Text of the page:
From: Price, Ilfryn (I.Price@shu.ac.uk)
Date: Thu 19 Jan 2006 - 08:38:26 GMT
>I have a cousin who has never eaten meat in her life, as her parents
were vegetarians long before she was born. My children eat meat and always have done, because we're omnivores. Ethically, either my husband and I, or my aunt and uncle, have got something wrong. Two of us are imposing a false set of values on our offspring. C'est la vie.>
Why is one or the other false?
>BUT what we can do is let them know that there are alternatives out
there; people who believe different things. If your Elvisian secluded his children and pretended, somehow, that everyone else believed in him too, then we'd have moved into a different realm I feel.>
>Here's one far more ubiquitous, and in its modern form nothing to do
with religion: Father Christmas. (He may have been Saint Nicholas once upon a time but now he's just the big guy with the goodies.) Also, though less perniciously: the tooth fairy. I could rant about this at some length, but will take a deep breath and not. All I'll say is that this is the most bizarre cultural practice that I can think of. It's not like adults themselves believe in Santa. They know they're lying. But "my parents did it for us", so they do it for their children.>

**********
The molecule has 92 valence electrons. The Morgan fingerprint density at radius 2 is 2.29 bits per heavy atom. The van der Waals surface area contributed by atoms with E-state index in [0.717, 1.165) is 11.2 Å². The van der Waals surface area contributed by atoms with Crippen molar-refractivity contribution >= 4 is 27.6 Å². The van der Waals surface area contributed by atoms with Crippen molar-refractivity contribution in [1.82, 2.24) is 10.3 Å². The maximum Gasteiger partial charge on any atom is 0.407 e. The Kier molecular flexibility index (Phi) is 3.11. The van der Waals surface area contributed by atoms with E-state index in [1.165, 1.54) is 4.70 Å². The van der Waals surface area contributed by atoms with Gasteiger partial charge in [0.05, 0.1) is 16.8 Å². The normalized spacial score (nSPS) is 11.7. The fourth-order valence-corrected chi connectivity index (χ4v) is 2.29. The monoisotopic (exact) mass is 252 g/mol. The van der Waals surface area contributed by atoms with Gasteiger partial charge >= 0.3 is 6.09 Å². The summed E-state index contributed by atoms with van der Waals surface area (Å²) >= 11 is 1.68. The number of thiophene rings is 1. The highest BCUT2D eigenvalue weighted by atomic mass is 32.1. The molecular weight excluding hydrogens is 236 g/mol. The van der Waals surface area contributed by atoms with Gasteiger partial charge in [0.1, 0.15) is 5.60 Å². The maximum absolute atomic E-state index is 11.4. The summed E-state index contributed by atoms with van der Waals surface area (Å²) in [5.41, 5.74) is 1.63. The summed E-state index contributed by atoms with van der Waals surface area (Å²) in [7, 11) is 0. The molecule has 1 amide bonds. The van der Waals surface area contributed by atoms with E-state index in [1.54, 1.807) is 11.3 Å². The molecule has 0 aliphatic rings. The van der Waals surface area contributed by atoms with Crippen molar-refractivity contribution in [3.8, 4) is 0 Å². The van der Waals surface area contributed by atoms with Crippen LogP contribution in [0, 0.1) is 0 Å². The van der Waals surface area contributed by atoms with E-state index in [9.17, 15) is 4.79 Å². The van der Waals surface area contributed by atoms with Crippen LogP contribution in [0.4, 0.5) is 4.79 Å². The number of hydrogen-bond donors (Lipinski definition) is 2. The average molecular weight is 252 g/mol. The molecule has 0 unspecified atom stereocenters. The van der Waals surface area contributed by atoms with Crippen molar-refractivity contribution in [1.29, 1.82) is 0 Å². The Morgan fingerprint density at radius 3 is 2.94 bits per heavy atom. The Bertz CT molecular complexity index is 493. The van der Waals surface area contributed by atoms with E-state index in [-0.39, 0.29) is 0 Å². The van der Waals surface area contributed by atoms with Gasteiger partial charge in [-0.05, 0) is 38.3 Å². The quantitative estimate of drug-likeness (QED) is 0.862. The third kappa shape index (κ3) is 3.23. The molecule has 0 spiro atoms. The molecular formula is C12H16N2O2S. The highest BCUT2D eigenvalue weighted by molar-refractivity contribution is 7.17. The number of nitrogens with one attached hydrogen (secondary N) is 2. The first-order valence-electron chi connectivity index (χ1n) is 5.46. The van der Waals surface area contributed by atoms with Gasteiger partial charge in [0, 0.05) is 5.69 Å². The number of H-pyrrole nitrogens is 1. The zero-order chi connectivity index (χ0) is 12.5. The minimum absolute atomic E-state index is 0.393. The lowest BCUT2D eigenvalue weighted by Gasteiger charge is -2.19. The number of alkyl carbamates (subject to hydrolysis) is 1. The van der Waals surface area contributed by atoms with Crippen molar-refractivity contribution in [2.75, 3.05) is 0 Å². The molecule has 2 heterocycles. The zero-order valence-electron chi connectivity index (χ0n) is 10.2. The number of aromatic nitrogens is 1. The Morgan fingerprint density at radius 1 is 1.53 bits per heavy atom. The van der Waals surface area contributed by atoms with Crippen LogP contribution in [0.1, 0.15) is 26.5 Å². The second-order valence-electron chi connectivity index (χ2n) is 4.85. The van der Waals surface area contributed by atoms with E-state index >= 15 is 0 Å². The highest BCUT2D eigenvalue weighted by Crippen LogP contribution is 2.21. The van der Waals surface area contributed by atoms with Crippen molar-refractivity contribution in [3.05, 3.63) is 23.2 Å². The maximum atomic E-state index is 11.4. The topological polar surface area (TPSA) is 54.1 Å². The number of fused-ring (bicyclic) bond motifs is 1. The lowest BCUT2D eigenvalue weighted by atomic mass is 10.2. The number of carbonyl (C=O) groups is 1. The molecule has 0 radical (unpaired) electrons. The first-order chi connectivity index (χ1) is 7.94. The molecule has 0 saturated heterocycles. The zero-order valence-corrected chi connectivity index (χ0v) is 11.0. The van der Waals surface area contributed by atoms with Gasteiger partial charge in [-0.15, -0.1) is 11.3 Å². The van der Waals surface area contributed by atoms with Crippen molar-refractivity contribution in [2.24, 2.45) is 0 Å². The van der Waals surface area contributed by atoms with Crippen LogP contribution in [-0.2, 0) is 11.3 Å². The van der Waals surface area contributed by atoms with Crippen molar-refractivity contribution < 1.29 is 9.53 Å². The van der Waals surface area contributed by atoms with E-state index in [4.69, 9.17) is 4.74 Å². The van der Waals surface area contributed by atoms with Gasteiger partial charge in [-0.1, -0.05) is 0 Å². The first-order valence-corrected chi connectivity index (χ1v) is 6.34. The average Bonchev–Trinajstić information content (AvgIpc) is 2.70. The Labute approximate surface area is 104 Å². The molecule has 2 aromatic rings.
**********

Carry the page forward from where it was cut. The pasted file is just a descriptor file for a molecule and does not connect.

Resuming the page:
But I imagine they expect their children to grow out of it, unlike a lot of religions or believers which or who tell equivalent stories without the same expectation.
>Ok. Enough. The point is that children's minds are sticky, yes; but
they grow up into less-sticky adult minds; and the things that stick to them most tenaciously are not all religious.>
No but religions have a tendency to be stickier than much else, especially when pushed on young mindsa without questions.
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